When I got in trouble as a teenager, my parents directed me to “take the stand” behind a formal, burled wood dining table. We never actually ate there. It was purely for family court. Slinking into a stiff chair, dread heavy in my stomach, I’d endure an interrogation akin to a witness on cross-examination.
My dad was a trial lawyer, and I became intimately familiar with the legal profession. In high school, I worked in his office answering phones and filing papers. But overhearing his clients’ problems (wrongful termination, employment discrimination) and the strategy sessions on how to tackle them instilled a respect for the vital role of advocacy.
That was until I practiced law in New York.
Watching lawyers in bad suits fight over scraps before a judge, my illusions and idealism dissipated like smoke in the wind.
So I had a Fordham Law degree, but I loathed the profession. What to do? I always had a strong interest in writing, and I developed an equally strong affinity for wine. (What lawyer doesn’t?) I challenged myself to taste and learn more, completing all of the Wine & Spirit Education Trust (WSET) courses, culminating with the three-year diploma.
It’s easier to earn a license to represent a defendant facing a death sentence than be certified as a Master of Wine by The Institute of Masters of Wine in Britain.
During this time, I quit law to break into wine writing. As successes in my new field mounted, it became apparent that the details of my job—traveling, tasting, interviewing and reporting—were tailor-made for the Masters of Wine (MW) program. I applied and was accepted.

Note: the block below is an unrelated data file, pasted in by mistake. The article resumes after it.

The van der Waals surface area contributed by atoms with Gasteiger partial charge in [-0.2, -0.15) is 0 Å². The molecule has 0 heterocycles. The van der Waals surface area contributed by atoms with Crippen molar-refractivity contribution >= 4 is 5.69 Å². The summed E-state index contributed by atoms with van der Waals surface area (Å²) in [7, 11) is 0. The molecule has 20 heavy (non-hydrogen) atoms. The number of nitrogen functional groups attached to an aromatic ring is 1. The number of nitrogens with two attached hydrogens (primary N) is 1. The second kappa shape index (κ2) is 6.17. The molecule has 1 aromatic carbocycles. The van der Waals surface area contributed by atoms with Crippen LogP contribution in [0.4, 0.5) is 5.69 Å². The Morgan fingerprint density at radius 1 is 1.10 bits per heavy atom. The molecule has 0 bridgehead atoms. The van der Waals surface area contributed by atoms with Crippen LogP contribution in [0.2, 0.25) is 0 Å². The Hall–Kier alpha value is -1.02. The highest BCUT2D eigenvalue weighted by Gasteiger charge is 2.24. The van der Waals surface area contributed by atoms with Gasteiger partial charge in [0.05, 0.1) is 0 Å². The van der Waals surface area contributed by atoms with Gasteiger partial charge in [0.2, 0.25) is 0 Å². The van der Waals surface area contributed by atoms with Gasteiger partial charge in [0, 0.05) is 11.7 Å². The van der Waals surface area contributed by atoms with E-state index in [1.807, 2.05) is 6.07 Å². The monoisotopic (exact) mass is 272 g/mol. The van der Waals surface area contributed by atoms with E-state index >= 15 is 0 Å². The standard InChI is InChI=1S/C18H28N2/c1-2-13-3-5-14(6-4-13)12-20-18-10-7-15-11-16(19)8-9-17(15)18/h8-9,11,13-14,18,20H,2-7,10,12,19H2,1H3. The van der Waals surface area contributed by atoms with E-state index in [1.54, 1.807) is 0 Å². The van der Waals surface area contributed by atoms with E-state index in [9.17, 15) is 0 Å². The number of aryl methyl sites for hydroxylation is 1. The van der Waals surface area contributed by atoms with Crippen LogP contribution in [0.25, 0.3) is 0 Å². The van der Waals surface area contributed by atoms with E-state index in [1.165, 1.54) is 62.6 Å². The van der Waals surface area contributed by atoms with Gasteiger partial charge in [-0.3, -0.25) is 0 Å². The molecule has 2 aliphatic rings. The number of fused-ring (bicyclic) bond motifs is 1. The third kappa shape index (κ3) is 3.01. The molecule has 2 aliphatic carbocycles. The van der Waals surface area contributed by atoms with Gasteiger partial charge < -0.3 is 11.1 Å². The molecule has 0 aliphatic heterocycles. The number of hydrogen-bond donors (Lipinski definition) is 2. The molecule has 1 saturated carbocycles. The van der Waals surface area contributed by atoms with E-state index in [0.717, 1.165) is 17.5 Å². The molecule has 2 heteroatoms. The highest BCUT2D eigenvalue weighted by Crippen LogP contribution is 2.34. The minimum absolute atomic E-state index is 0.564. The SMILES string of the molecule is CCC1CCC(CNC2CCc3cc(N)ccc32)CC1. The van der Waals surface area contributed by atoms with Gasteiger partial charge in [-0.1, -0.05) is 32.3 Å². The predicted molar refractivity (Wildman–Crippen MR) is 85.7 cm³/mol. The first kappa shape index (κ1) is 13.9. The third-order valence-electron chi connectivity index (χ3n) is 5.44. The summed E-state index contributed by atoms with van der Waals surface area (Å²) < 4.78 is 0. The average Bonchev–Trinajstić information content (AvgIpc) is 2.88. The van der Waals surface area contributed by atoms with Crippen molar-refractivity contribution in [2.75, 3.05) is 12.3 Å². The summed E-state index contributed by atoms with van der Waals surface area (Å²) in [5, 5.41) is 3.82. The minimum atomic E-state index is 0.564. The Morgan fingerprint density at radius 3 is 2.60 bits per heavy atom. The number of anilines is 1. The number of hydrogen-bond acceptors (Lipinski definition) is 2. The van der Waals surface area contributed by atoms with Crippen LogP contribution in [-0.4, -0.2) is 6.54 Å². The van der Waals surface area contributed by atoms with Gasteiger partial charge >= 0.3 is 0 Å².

What also became apparent, however, was that achieving one of the most recognized pinnacles of vinous “mastery” could be harder and costlier in money, time, and emotional energy, than becoming a lawyer. That’s not to mention arguably less financial return on the investment.
Let’s compare numbers. On September 1, 88 new candidates were accepted into the MW program. That same month, only 13 (13!) new Masters of Wine were inducted for the entire year. Those 13 brought the worldwide total of MWs to 354 recipients across 28 countries. (The institute does not release exam pass rates.)
Earning the designation requires demonstrated mastery of every facet of the wine industry, from viticulture, winemaking and marketing, in addition to the wines poured blind into your glass.
By contrast, America has a glut of lawyers. In 2015, the American Bar Association (ABA) reported 1,300,705 licensed attorneys. Obviously, there’s more work for attorneys than wine professionals, but that’s still an enormous number. In July 2015, 70% of first-time candidates passed the New York State Bar exam.